Plugging Future API Security Leaks: Are You Prepared?

APIs sit at the center of organizations’ digital transformation initiatives, empowering employees, partners, customers, and other stakeholders to access applications, data, and business functionality across their digital ecosystems. Hackers treasure these critical APIs, and holding off their growing waves of attacks can resemble the little Dutch boy trying to plug the dam with his finger.
 
Unfortunately, the problem is only getting worse. Gartner1 predicts that, “By 2022, API abuses will be the most-frequent attack vector resulting in data breaches for enterprise web applications.”
 
Many enterprises have responded by implementing API management solutions that provide mechanisms, such as authentication, authorization, and throttling. These are must-have capabilities for controlling who accesses APIs across the API ecosystem—and how often. However, in building their internal and external API strategies, organizations also need to address the growth of more sophisticated attacks on APIs by implementing dynamic, artificial intelligence (AI) driven security.
 
This article examines the various API management and security tools that organizations should incorporate to ensure security, integrity, and availability across their API ecosystems.

Rule- and Policy-Based Security Measures

Rule- and policy-based security checks, which can be performed in a static or dynamic manner, are mandatory parts of any API management solution. API gateways are the main entry point for API access and therefore typically handle policy enforcement by inspecting incoming requests against policies and rules related to security, rate limit, throttling, etc. Let’s look closer at some static and dynamic security checks to see the additional value they bring.
 
Static security checks do not depend on the request volume or any previous request data since they usually validate message data against a predefined set of rules or policies. Different static security scans are performed in gateways to block SQL injection, cohesive parsing attacks, entity expansion attacks, and schema poisoning, among others. Meanwhile, static policy checks can be applied to payload scanning, header inspection, access pattern checks, etc. For example, SQL injection is a common type of attack users perform using payloads. If a user sends a JavaScript Object Notation (JSON) payload, the API gateway can validate this particular request against a predefined JSON schema. It also can limit the number of elements or other attributes in content as required to protect against harmful data or text patterns within messages.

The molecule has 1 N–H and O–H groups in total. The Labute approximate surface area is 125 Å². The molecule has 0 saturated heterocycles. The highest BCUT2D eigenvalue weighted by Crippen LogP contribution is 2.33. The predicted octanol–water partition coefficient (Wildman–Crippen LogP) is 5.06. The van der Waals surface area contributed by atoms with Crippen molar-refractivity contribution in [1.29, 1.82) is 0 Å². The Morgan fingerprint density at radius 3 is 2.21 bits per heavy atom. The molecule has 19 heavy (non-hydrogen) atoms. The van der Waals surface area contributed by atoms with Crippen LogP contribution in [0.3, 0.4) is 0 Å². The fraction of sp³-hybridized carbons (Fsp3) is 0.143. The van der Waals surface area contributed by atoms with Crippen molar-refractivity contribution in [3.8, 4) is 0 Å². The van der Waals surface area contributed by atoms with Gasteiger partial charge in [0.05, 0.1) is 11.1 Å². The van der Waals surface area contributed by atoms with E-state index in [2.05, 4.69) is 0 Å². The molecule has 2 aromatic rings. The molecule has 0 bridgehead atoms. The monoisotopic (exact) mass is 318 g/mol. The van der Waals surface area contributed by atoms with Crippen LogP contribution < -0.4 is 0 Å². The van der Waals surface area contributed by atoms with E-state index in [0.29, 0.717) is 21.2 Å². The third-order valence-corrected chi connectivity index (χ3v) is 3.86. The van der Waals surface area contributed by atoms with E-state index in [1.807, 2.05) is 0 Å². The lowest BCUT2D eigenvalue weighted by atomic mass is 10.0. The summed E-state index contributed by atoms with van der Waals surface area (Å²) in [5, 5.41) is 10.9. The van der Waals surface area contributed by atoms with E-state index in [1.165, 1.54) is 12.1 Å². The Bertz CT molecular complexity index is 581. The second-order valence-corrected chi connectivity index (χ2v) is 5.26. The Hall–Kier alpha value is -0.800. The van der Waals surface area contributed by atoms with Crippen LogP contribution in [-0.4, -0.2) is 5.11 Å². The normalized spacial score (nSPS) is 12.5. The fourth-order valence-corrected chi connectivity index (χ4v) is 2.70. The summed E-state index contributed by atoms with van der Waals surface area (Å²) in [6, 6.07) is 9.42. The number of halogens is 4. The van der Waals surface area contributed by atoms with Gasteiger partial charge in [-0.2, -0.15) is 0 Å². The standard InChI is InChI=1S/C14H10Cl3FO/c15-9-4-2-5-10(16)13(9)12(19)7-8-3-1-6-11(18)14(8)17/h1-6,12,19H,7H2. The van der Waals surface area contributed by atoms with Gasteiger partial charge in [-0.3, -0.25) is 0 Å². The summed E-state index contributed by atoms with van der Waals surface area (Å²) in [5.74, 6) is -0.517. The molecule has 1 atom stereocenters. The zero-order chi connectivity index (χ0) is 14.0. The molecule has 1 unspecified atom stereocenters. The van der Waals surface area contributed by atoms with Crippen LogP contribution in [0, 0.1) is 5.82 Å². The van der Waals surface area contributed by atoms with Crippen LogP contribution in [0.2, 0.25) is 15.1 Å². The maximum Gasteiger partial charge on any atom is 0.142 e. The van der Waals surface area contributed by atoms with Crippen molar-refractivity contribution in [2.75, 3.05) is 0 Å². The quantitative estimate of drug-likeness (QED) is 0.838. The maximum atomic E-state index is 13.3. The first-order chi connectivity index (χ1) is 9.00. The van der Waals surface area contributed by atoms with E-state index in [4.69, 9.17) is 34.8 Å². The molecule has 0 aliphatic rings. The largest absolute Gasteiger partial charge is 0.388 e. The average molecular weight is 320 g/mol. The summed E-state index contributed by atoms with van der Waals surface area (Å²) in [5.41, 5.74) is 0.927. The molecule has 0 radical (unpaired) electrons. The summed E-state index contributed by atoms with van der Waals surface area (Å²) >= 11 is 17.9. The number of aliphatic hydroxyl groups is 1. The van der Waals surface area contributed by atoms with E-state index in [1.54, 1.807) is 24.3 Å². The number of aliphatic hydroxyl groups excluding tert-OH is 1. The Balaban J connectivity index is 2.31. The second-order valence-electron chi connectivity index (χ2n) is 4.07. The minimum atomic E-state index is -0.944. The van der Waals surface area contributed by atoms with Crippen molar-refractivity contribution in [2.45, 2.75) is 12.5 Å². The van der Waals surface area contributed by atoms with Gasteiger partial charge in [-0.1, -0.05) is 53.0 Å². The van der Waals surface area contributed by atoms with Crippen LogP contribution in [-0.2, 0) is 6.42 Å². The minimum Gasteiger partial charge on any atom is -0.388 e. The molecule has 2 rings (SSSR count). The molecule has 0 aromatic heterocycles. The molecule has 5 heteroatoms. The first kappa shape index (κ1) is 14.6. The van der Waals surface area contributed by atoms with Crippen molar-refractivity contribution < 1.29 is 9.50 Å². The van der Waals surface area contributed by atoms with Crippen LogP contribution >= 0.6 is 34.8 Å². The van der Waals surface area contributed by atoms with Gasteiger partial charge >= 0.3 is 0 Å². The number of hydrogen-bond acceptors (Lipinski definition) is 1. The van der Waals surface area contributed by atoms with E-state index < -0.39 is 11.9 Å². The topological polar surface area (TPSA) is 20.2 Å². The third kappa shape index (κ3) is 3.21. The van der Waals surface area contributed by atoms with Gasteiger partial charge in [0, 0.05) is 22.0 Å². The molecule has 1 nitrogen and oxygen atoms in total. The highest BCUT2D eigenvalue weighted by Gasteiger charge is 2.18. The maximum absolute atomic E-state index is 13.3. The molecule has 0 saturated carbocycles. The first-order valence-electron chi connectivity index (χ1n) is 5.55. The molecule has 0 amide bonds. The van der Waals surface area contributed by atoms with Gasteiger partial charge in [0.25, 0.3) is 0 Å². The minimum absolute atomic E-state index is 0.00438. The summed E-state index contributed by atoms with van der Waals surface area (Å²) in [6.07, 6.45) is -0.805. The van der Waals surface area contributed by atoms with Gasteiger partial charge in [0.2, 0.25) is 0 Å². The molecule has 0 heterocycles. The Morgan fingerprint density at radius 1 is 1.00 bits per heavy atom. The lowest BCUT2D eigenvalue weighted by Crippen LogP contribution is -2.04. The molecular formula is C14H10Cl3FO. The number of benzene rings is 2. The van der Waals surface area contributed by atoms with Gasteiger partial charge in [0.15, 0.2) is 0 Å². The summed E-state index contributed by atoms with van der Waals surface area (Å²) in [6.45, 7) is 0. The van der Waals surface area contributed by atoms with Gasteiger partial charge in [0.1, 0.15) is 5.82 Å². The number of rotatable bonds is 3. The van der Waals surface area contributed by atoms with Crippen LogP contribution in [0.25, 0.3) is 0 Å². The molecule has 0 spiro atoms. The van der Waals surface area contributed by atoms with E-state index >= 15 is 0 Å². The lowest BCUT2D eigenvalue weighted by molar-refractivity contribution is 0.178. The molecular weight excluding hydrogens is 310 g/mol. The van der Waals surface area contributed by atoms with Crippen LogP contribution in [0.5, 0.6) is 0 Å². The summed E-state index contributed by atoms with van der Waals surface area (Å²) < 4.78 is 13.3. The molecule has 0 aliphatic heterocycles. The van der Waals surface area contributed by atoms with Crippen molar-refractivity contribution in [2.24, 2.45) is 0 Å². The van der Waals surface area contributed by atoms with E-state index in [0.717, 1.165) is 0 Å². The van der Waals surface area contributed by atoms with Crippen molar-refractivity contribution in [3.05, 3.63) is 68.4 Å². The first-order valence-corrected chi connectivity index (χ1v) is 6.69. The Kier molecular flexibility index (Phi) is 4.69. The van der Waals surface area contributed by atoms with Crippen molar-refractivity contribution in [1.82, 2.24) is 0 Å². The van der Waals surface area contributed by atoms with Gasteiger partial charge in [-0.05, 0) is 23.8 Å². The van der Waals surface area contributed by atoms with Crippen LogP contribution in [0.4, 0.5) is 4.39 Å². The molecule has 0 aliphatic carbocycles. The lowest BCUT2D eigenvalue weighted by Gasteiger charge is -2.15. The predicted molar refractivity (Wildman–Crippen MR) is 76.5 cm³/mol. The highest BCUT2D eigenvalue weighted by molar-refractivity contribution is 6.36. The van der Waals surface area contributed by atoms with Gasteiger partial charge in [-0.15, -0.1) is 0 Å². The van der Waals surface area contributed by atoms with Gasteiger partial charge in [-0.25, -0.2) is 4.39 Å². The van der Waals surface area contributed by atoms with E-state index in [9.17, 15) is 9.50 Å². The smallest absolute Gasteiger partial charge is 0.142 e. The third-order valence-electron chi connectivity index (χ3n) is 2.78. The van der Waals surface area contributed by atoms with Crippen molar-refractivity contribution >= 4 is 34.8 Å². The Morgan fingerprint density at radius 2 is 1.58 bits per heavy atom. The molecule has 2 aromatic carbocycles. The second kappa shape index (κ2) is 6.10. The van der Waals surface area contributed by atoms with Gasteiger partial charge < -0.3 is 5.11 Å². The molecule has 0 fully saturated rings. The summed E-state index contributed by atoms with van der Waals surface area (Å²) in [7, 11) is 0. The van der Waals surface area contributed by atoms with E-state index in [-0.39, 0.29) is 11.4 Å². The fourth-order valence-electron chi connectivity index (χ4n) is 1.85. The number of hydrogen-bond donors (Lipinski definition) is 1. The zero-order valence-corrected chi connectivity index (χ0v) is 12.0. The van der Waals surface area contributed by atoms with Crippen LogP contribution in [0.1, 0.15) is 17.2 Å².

Dynamic security checks, in contrast with static security scans, are always checking against something that varies over time. It usually validates request data with some decisions made with already available data. Dynamic checks are performed for access token validation, anomaly detection, and throttling, among others. These dynamic checks depend heavily on the data volume being sent to the gateway. Sometimes these dynamic checks occur outside the API gateway, and then the decisions are communicated to the gateway. Let’s look at a couple of examples.
 
Throttling and rate-limiting are important for reducing the impact of attacks since whenever attackers get access to APIs, the first thing they do is read as much data as possible. Throttling API requests (i.e. limiting the frequency of API access), requires that we keep a count of incoming requests within a specific time window. If a request count exceeds the allocated amount at that time. the gateway can block subsequent API calls. With rate limiting, we can limit the number of concurrent access allowed for a given service.
 
Authentication helps API gateways to uniquely identify each user who invokes an API. API gateway solutions available today market generally support basic authentication; OAuth 2.0, JSON Web Token (JWT) based security, and certificate-based security. Some gateways also provide an authentication layer on top of that for additional fine-grained permission validation, usually based on eXtensible Access Control Markup Language (XACML) style policy definition languages. This is important when an API contains multiple resources that need different levels of access control for each resource.

Limitations of Traditional API Security

Although policy-based approaches around authentication, authorization, rate limiting, and throttling are effective tools, they still leave cracks through which hackers can exploit APIs. One challenge is that API gateways front multiple web services, and the APIs they manage are loaded with a high number of total sessions most of the time. Even if we analyzed all those sessions using policies and processes, it would be difficult for a gateway to inspect all of the requests without some additional computational power.